Jets take off to join squadron in Bagram
By Kenneth Fine
Published in News on August 25, 2010 1:46 PM
336th Fighter Squadron Rocketeer Luke Schneider holds his daughter Faith, 4, while his wife, Dawn, holds their daughter Allison, 3, shortly before Luke was scheduled to leave for Afghanistan this week.
Holding a glowstick in one hand while, with the other, waving an American flag, Faith Schneider bounced on her father's lap and looked into his eyes.
At 4 years old, it likely hadn't really hit her that within moments, her "daddy," Luke, would board an F-15E Strike Eagle bound for Afghanistan -- that he wouldn't be home until well after Christmas.
"I'm hoping today will set them in motion," the girl's mother, Dawn, said, looking down at Faith and her 3-year-old sister Allison. "This is their first time."
Dozens of members of the 336th Fighter Squadron were scheduled to leave Seymour Johnson Air Force Base early Tuesday morning to join the hundreds who began their six-month deployments to Bagram Airfield Sunday.
But after several hours of fellowship, pre-flight briefings and final goodbyes, the Strike Eagle launch was delayed.
At first, the crowd was told it would have to wait another hour to see 336th crews take flight.
Allison didn't seem to mind.
She just kept crawling around on Luke's lap, smiling and laughing as that American flag got closer and closer to his face with every wave of her hand.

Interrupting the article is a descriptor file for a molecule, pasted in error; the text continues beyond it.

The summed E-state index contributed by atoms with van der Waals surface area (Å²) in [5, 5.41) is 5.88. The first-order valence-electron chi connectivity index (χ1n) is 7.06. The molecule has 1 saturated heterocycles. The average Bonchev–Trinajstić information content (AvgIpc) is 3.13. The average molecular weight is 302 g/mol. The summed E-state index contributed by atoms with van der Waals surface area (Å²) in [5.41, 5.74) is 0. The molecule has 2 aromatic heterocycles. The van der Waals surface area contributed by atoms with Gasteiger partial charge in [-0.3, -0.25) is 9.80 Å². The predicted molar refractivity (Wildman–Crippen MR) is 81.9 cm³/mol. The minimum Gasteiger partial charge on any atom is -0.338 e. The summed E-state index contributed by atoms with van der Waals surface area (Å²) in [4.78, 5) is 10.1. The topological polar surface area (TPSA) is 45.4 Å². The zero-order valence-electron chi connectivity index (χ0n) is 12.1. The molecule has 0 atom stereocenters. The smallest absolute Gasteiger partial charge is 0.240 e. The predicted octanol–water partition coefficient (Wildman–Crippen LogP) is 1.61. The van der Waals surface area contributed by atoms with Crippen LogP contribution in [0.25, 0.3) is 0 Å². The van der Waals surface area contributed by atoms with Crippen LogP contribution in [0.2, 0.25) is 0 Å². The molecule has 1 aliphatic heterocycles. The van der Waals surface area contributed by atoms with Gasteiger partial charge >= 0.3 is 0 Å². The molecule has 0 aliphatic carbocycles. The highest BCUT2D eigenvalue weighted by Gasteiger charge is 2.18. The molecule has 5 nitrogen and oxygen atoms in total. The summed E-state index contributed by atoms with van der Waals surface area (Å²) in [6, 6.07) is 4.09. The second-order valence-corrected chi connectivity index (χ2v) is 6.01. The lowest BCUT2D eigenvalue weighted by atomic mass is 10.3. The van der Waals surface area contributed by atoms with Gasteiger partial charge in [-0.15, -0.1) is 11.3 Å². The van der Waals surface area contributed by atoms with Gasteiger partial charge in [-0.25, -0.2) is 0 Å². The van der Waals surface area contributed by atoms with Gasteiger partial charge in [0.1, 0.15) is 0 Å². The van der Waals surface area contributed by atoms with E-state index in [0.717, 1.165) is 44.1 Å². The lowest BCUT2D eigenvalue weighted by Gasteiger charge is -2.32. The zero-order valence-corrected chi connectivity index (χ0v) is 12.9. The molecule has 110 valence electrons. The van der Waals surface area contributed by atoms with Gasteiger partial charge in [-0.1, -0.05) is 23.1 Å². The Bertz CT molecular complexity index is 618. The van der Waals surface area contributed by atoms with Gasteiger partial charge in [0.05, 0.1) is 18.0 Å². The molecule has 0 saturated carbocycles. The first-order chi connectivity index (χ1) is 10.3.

But then, the airmen and their families were told the launch would have to wait -- that they would have 24 more hours to say goodbye.
Several 336th F-15Es -- and the crews that man them -- finally left the Goldsboro installation early this morning, with more scheduled to take to the skies Thursday.
Once in Afghanistan, their charge will be the same as it was during the deployment they returned from just last summer: to provide unrelenting air power in support of Coalition forces on the ground -- 24/7 overwatch of convoys, "troops in contact" and enemy forces.
And 4th Fighter Wing Commander Col. Patrick Doherty said no airmen know that mission quite like those from Seymour Johnson.
"When I was downrange, we always knew when the 4th Fighter Wing was in town, because they are so much better than anyone else," he said. "So I expect the best ... the highest of standards."
The same standard he expects from those officials, including himself, left in Goldsboro to take care of those families left behind.